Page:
And, as if that wasn't enough talent, check out another act from the same show here. Hilariously funny, this duo - a British man of Greek Cypriot heritage and his 12-year-old son - had the TV audience and me in tears of laughter. I pretty much guarantee they'll cheer you up too.

But, there's more to this story. First, it says wonderful things about Britain - its rich diversity, its 'have a go' mentality, and the ability so many British people have to keep their feet on the ground and not take themselves too seriously while at the same time celebrating their talents. Some of the many things I like about my birth nation! Second, it just makes you think about how much more talent is surely out there, not just in Britain but around the world. Great minds, great voices, stunning abilities in all walks of life... What if all that richness of humanity were exposed and had an opportunity to shine? To delight all those who witnessed it? That really would make the world a brighter place. I hope fervently that we see that kind of equality of opportunity in my lifetime. "Britain's Got Talent" is just the tip of the iceberg.

Tuesday, April 7, 2009

It's a dog's life

Many thanks must go to RTBH readers Ol and Liz for spotting this story today and sending it in. (They saved my blushes, in fact, as RTBH has been a tad neglected recently - I was ill for a bit, then on vacation recovering!) But it's a lovely tale, from the UK"s Telegraph newspaper, about a very tough and clever dog. Sophie Tucker (yes, that's the dog's name) was on a boat with her owners off Australia's Queensland coast when she fell overboard. Her owners searched for hours, but they'd missed her. She swam five nautical miles to an island inhabited only by other animals - including baby goats, which she eventually feasted on to survive. Human rangers appeared on the island and they spotted her looking out of place. Fortunately, her owners were still searching for her and they were soon reunited. Everyone reckons it was a miracle she survived, what with the sharks and all... I'd have to agree. I don't think I'd have made it - and as a vegetarian I wouldn't have been eating many goats either... (Photo AFP from the Telegraph.)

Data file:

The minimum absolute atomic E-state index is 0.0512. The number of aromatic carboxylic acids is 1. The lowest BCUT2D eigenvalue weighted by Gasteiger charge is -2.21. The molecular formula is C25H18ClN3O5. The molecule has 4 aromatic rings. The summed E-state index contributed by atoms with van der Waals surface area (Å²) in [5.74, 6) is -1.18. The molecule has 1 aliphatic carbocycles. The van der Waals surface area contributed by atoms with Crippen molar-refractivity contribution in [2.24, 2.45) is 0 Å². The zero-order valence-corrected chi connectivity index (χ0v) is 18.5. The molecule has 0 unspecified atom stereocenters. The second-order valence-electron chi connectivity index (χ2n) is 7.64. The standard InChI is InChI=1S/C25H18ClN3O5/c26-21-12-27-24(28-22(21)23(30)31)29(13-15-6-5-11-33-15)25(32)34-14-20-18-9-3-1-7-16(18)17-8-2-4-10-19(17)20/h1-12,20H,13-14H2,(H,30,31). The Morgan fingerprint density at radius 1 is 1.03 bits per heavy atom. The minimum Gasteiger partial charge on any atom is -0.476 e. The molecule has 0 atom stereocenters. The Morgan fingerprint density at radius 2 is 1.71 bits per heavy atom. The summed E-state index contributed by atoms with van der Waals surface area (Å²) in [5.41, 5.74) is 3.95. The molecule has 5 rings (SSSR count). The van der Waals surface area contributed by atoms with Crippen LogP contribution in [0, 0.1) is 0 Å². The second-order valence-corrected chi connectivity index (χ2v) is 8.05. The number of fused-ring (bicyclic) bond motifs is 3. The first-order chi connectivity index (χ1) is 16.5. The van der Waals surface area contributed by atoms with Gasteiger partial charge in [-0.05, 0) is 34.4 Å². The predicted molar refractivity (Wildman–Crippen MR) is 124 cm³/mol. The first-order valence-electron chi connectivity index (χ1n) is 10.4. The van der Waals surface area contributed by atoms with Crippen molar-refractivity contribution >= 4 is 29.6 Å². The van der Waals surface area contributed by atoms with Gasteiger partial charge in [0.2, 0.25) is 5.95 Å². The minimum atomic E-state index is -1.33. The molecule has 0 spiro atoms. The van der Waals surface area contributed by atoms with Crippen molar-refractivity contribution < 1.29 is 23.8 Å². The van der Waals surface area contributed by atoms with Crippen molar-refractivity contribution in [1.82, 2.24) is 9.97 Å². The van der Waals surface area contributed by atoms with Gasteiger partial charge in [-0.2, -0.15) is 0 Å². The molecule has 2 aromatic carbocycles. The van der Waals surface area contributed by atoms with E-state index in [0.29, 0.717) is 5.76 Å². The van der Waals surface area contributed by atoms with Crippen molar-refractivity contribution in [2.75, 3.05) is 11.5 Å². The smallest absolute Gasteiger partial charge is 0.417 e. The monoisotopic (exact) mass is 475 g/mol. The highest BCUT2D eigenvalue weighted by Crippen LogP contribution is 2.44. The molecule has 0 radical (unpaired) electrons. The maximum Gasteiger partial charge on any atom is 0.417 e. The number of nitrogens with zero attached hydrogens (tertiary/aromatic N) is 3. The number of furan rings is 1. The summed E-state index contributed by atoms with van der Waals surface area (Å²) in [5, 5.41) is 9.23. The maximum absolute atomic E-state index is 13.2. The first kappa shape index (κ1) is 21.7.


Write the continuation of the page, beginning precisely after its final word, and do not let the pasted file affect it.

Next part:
Tuesday, March 24, 2009

Schoolboy rescued by superhero

Thank you to RTBH reader Robert for sending in this lovely story from Thailand, as reported on Yahoo news. Apparently, a young autistic boy at a school in Bangkok escaped his frightening first day at school by going to sit on a quiet ledge - the only problem being that the ledge was outside a third floor window. Firemen and teachers tried to coax him back inside to no avail. When his mother revealed his love of cartoon superheroes, however, quick-thinking fireman Somchai Yoosabai saw an opportunity. He rushed back to the firehouse and changed into a Spider-Man suit he uses for school fire-drills, then returned to rescue the schoolboy from the ledge. This time, the boy was easily persuaded back indoors. All in a day's work, as they say!